Our interview With Singer/Songwriter Sumner

Northern Transmissions' interview With Singer/Songwriter Sumner. Her new single "Shadow Park" comes out on May 5th.

Northern Transmissions chats with UK singer/songwriter Sumner (aka Kristina Sarkisova). Her new single “Shadow Park” comes out this May.

NT: You studied music business at NYU. When did you change your mind and decide you wanted to sing? How hard was it for you to quit school and go for it?

KS: Well, I actually started out studying Psychology (I have a BSc from Goldsmiths College here in London), then moved to New York when I was 20 to do a masters degree in Music Business, which was inspired by the fact that music has always been my true love. I had also spent some time writing for an online music magazine, and interning at FatCat Records in Brighton between my second and third year of university. I loved it there, so it felt like the right direction to take at the time. It was halfway through my first year of the MA that I began to have doubts. I was going through a rough time as it was very difficult to be so far away from everything and everyone I knew, in this brilliant but extremely intense city, starting completely from scratch again. I was also going through a breakup, and living completely by myself for the first time, in a tiny studio apartment with no flatmates, which made it even more lonely. In the midst of all this, and perhaps as a coping mechanism for it, I began to write song after song. I’ve always written (poems mostly, but also short stories and the occasional song), but I had never written anything I actually felt I wanted the world to hear; anything I was proud of. In that tiny apartment in New York, whilst losing my mind a little bit, I wrote ‘Salt Air’ at four in the morning. And I couldn’t stop writing after that. I guess that that’s when I realised that my studying music business was as much of a cop-out as my studying psychology had been. Back then I wasn’t ready to give what I loved most a go, because it was too scary! I didn’t think I was capable of making myself so vulnerable in that way. But at that point, in the winter of 2011, it felt like I would explode if I didn’t keep writing and singing. I just had to do it. So, from that point of view, it was a very simple decision to make. Explaining that decision to family and friends, and quitting my studies, and leaving New York, and all the logistics that that entailed, however…that’s a whole other story. That wasn’t easy. Uprooting my life and returning to London to do this thing that I had no concept of, and no previous experience with, that was very, very hard. But oh-so worth it.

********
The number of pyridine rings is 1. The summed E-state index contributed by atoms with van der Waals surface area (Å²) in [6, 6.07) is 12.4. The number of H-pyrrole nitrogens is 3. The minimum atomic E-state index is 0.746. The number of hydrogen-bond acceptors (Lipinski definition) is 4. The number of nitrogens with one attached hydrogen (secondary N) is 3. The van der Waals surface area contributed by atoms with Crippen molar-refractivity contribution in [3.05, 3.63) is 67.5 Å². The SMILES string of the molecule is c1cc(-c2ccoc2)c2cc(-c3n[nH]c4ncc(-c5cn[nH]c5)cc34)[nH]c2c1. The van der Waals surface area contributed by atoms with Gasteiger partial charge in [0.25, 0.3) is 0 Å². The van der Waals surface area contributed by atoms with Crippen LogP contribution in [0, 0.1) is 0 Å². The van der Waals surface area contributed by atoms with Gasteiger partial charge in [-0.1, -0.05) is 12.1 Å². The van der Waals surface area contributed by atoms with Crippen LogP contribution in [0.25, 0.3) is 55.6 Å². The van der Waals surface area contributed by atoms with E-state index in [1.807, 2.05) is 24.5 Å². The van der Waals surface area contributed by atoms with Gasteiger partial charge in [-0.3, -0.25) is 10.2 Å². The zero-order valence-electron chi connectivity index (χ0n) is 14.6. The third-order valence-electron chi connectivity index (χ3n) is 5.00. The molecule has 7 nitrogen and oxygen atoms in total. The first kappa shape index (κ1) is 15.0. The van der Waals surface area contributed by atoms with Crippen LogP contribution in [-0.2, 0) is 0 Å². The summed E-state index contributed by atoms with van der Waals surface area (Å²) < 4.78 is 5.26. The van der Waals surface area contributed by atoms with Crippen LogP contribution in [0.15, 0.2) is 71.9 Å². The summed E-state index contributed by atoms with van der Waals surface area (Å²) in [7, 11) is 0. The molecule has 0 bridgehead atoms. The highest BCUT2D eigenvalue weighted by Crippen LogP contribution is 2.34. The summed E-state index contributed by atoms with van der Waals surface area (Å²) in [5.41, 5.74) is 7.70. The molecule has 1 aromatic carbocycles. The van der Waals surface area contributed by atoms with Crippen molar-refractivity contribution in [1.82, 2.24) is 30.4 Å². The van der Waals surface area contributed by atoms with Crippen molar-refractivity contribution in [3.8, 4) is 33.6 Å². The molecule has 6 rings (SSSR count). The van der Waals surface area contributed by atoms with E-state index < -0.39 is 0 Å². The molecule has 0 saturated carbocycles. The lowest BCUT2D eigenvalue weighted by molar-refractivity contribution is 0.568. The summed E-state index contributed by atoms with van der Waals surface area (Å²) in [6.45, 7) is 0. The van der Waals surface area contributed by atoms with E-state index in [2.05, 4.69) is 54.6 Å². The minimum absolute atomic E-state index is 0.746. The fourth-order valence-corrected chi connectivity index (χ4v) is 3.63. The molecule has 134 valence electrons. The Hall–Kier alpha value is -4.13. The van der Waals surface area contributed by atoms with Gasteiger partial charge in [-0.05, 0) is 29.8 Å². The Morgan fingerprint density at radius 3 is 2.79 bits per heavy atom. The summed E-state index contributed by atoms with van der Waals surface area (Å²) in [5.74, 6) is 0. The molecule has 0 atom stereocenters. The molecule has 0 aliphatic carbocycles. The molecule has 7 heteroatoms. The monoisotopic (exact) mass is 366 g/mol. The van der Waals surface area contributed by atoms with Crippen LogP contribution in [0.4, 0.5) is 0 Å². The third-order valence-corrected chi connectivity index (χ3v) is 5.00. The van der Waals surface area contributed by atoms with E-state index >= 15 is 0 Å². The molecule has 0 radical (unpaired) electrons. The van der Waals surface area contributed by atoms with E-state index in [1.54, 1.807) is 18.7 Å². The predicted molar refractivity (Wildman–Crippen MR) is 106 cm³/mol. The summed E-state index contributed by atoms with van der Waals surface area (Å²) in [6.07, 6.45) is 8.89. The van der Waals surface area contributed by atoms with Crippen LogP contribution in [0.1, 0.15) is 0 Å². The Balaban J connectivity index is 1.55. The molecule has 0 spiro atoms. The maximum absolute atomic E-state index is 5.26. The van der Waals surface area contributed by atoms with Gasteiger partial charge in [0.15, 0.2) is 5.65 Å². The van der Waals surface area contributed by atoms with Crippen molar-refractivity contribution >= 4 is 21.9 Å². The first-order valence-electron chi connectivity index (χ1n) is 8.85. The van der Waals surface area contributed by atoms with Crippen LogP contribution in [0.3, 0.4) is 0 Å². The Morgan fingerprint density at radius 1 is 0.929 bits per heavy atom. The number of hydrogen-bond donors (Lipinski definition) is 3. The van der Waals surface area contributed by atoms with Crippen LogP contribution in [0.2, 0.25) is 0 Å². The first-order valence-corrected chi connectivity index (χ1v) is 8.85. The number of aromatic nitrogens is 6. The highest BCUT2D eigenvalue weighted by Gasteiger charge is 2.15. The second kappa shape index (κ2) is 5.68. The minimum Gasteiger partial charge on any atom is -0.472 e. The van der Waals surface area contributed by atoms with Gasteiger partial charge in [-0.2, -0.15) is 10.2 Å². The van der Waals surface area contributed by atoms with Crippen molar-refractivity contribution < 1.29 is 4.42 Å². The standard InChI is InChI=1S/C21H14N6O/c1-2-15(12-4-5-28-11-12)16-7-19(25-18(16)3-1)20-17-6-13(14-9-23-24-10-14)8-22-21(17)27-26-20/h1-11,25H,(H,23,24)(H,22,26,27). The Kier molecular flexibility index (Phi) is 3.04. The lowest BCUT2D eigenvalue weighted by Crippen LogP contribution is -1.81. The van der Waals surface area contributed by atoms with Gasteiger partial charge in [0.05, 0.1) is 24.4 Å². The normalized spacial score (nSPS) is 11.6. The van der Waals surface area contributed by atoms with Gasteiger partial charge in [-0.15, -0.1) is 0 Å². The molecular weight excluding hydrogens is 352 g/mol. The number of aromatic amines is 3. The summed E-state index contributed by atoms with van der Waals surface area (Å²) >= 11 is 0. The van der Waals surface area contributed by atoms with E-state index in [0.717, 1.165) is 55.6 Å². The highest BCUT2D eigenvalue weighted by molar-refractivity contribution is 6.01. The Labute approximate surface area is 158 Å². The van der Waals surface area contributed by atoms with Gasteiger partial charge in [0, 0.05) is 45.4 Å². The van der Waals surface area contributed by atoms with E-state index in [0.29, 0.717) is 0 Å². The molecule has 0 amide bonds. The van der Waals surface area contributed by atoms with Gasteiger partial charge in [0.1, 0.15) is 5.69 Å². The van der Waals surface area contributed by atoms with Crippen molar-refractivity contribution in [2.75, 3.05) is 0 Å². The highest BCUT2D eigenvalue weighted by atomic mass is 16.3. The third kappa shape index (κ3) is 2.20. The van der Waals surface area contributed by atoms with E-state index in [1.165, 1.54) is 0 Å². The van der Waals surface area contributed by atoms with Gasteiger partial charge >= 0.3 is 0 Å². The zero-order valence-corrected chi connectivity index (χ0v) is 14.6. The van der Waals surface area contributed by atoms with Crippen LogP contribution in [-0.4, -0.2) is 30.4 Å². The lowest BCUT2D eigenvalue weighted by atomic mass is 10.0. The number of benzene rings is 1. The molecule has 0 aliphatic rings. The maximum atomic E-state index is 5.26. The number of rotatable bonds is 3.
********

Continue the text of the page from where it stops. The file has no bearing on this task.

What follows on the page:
NT:How did you feel after finally playing your first show?

KS: Playing my first show was both terrifying and exhilarating. Again, I had never even sung in front of more than a handful of people before in my entire life. And all of a sudden I was rehearsing, organising, setting up, promoting and putting on my own solo show. It was surreal. It helped that it was in a (sort of) safe environment, as it was in the cellar of the wine bar where I was waitressing at the time, and many of my close friends were there… Which didn’t make it any less scary! But it was also magical. It was wonderful to share these songs, which are so close to my heart, with so many friends, and to see people connect with them on a very basic emotional level… It was very moving, and it’s always going to be a very special memory.

NT: How is the recording of upcoming album coming along? Can we expect a bit of a departure from The Last Word EP?